“The shore under the foot of the Mountain forms a point, which I have named Cape Dromedary, over which is a peaked hillock. At this time found the Variation to be 10° 42′ E. Between 10 and 11 o’Clock Mr. Green and I took several Observations of the Sun and Moon, the mean result of which gave 209° 17′ W. Longitude from the Meridian of Greenwich. By observations made yesterday we were in the Longitude 210° 9′. West 20′ gives 209° 49′ the Longitude of the Ship today at noon per yesterday’s observation, the Mean of which and to-day’s give 209° 33′ W., by which I fix the Longitude of this Coast. Our Latitude at Noon was 35° 49′ S.; Cape Dromedary bore S. 30° W., distant 12 Leagues. An Open Bay wherein lay 3 or 4 Small Islands, bore N.W. by W., distant 5 or 6 Leagues. This Bay seem’d to be but very little Shelter’d from the Sea Winds, and yet it is the only likely Anchoring place I have yet seen upon the Coast.”
Sunday, 6th June 1770 :
“…at Noon we were by observation in the Latitude Of 33° 50′ S., about 2 or 3 Miles from the Land, and abreast of a Bay, wherein there appear’d to be safe Anchorage, which I called Port Jackson. It lies 3 leagues to the Northward of Botany Bay.”
Friday, 29th June 1770:
“This night Mr. Green and I observ’d an Emersion of Jupiter’s first Satellite, which hapned at 2 hrs. 58′ 53″ in the A.M.; the same Emersion hapnd at Greenwich, according to Calculation, on the 30th at 5 hrs. 17′ 43″ A.M. The differance is 14 hrs. 18′ 50″, equal to 214° 42′ 30″ of Long., which this place is West of Greenwich, and its Lat. 15° 26′ S. A.M.”
Tuesday, 17th July 1770:
“Wind at S.E., a fresh breeze; people employed as yesterday setting up the rigging. In the evening the Pinnace returned with 3 Turtles, 2 of which the Yawl caught and sent in. At 7 hrs. 41′ 17″ p.m. observ’d the first Satellite of Jupiter to Emerge, and the same Emersion hapned at Greenwich at 10 hrs. 00′ 52″ in the a.m.; the difference is 14 hrs. 19′ 35″ = to 214° 53′ 45″ of Long. The observation made on the 29th of last Month gave 214° 42′ 30″; the mean is 214° 48′ 7½″, which this place is W. of Greenwich.”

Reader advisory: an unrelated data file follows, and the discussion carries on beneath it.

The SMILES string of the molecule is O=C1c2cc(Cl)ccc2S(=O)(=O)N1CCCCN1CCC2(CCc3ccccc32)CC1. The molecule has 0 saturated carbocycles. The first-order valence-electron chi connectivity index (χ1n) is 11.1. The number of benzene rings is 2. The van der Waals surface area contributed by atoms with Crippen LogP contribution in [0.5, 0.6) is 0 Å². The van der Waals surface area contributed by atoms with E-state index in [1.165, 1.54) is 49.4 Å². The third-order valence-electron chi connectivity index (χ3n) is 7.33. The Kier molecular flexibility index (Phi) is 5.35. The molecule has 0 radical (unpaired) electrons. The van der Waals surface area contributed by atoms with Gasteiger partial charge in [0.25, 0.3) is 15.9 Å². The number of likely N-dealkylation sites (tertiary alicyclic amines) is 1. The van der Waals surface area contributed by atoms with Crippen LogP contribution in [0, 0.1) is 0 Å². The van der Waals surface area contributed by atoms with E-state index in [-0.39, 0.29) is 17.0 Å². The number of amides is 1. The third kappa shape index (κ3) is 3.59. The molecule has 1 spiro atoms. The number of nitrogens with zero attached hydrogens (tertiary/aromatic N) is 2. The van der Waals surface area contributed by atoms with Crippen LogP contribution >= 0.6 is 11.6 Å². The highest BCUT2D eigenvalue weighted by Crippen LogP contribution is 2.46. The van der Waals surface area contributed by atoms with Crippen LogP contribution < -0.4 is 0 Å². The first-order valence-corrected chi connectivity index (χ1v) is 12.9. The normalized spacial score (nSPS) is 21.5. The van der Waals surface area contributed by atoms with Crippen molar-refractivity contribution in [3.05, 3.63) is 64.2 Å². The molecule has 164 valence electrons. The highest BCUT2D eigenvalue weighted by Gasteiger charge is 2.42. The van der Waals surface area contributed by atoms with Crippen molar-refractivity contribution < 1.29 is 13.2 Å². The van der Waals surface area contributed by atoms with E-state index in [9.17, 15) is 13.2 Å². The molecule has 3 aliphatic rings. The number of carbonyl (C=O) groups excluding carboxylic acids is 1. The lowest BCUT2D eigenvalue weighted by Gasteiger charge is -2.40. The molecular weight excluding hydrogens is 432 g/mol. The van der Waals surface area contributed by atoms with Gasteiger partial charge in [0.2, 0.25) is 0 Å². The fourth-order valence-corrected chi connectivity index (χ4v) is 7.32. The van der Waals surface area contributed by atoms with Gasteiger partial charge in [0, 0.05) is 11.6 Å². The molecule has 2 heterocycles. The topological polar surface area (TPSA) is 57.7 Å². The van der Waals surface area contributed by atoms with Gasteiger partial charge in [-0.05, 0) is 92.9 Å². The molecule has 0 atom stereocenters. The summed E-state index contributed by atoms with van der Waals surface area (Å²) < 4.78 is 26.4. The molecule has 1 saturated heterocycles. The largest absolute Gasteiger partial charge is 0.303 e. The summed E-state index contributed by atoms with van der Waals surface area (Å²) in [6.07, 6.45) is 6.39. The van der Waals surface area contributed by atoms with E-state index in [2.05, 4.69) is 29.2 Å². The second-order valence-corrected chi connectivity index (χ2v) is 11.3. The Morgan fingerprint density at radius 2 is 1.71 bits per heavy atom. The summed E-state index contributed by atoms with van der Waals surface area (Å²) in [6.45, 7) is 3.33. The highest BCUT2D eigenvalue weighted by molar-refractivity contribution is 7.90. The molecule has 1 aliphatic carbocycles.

Following in his Journal, Cook further writes on the nature of his navigational task set before him;
“With respect to the Shoals that lay upon this Coast I must observe, for the benefit of those who may come after me, that I do not believe the one ½ of them are laid down in my Chart; for it would be Absurd to suppose that we Could see or find them all. And the same thing may in some Measure be said of the Islands, especially between the Latitude of 20° and 22°, where we saw Islands out at Sea as far as we could distinguish any thing. However, take the Chart in general, and I believe it will be found to contain as few Errors as most Sea Charts which have not undergone a thorough correction. The Latitude and Longitude of all, or most of, the principal head lands, Bays, etc., may be relied on, for we seldom fail’d of getting an Observation every day to correct our Latitude by, and the Observation for settling the Longitude were no less Numerous, and made as often as the Sun and Moon came in play; so that it was impossible for any Material error to creep into our reckoning in the intermediate times.”